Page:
When I first started regaining weight and losing my good health, the first thing that dropped off was my mental energy. I was stressed and thus made some poor decisions, which had negative ramifications on my well-being, on my business and on my life. As my mental energy went from positive to negative, it started negatively impacting everything else.
This was a blessing and not the curse I believed it was. Now, more than before, I understand recidivism. I had kept my weight off for three and half good years and was never close to backsliding --- but I have been humbled and relearned that the battle with obesity is a fight for a lifetime. I am also much stronger in my conviction that it isn’t about weight management --- it is about overall physical and mental fitness.
The man who taught me to be a chiropractor, Dr. Violini, was very fond of saying, movement is life.
Movement is everything he would elaborate --- from moving our lungs, to our hearts, to even our bowels, if movement ceased --- so would the person. He further taught me that the most important thing a person could do for themselves was to exercise. Exercise caused everything to not merely move, but to move better. When I stopped moving my body, everything else began to slow down.
I have been quoted many times as saying that “Weight loss is a side effect of fitness.” I continue to believe that wholeheartedly. Because as my fitness level suffered, so did everything else, including my diet. As I was less and less active, I started craving and eventually eating the foods that would fuel my indolence. Since my discipline for physical improvement was faltering, discipline in eating also became unimportant. It is then I came to a very stark realization, one that I’m sure many will not like me saying or writing, but unpopularity of an opinion has never stopped me before.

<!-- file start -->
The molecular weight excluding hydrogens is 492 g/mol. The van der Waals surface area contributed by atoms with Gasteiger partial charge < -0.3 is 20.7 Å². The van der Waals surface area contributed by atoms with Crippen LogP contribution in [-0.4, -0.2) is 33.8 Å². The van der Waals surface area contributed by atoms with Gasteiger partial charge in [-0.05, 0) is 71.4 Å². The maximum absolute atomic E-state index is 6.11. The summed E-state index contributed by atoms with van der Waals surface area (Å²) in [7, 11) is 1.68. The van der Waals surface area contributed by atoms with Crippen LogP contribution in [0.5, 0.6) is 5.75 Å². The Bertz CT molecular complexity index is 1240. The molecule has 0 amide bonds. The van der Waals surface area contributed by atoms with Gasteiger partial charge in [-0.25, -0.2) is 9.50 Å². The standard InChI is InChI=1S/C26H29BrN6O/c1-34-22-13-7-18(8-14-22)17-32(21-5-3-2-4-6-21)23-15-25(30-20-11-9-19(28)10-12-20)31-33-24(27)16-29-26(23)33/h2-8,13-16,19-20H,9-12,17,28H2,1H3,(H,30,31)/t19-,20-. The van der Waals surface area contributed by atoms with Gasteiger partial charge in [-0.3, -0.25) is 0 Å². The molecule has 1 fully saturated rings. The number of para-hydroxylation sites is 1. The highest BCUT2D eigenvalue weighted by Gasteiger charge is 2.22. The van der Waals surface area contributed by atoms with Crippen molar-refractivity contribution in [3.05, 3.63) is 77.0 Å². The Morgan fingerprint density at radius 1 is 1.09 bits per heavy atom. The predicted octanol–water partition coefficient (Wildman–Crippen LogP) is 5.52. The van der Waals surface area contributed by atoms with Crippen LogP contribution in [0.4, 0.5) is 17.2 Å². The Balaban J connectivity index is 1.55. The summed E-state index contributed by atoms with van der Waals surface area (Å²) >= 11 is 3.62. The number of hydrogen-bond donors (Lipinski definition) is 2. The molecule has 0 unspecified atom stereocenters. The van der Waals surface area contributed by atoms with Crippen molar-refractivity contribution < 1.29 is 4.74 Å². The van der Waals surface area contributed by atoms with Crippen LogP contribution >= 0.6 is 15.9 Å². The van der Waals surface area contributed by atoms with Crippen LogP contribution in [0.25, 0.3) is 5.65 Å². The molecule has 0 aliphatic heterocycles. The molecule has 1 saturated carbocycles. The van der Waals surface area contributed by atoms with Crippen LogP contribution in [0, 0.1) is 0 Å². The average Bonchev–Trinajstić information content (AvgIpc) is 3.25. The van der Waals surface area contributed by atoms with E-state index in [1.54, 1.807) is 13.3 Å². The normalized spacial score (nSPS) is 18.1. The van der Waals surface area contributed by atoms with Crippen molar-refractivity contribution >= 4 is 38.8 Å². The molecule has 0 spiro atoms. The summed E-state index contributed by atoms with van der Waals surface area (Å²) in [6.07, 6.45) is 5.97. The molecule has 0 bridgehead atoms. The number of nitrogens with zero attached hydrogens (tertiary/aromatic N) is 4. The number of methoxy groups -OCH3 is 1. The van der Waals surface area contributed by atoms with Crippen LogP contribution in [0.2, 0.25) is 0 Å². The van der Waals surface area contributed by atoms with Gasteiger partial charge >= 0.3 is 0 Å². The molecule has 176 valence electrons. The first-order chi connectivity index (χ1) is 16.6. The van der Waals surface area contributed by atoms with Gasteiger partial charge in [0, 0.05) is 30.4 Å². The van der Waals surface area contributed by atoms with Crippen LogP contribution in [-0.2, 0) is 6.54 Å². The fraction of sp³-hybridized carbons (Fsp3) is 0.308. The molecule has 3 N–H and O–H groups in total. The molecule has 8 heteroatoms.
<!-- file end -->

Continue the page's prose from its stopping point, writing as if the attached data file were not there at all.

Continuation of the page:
If weight loss is a side effect of fitness, conversely laziness is a side effect of being unfit.
Many who are overweight are often accused of being lazy, but through my latest ordeal, I have come to the realization that it is a lack of good diet, good exercise and good mental energy that led to the eventual sluggishness that is perceived as laziness. My only concern is that when people start to eat correctly, without embracing fitness --- slothfulness continues to remain evident.
I read plenty of information and blogs, and I am astonished to note, much of it from the low carb community, with which I share so much passion, the unimportance of exercise. Science writer extraordinaire, Gary Taubes, even goes so far to imply that exercise may cause weight gain.
I must ponder the questions; are these people anti-exercise because they are genuinely uninformed, or worse, are they so opposed to exercise because their brain has been programmed for idleness?
Exercise is not solely a component of effective weight loss, it is important for maintaining overall health and wellness. When the human body is properly conditioned, it functions much more optimally --- any other implication is some type of odd justification, distortion or just flat out bullshit.
I do not adhere to the calories in calories out theorem; however, I do ascribe to an energy in energy out mindset. Yes, excess carbohydrates are bad, very bad for us --- not simply with regards to weight management, but overall health. But you can’t tell me that consuming in excess, any macronutrient, is any healthier. If you fill a gas tank with fuel, the fuel which is not burned for energy must be stored somewhere --- in the human body it is stored as fat.
So, why eschew exercise? You can’t have improved physical fitness without exercise; so why avoid or downplay its importance?
We should not allow the conditioned state of sloth to remain present.
We must conquer it by moving our bodies every day.
Get out, exercise, and become fit.
Hell, it worked for Jack LaLanne.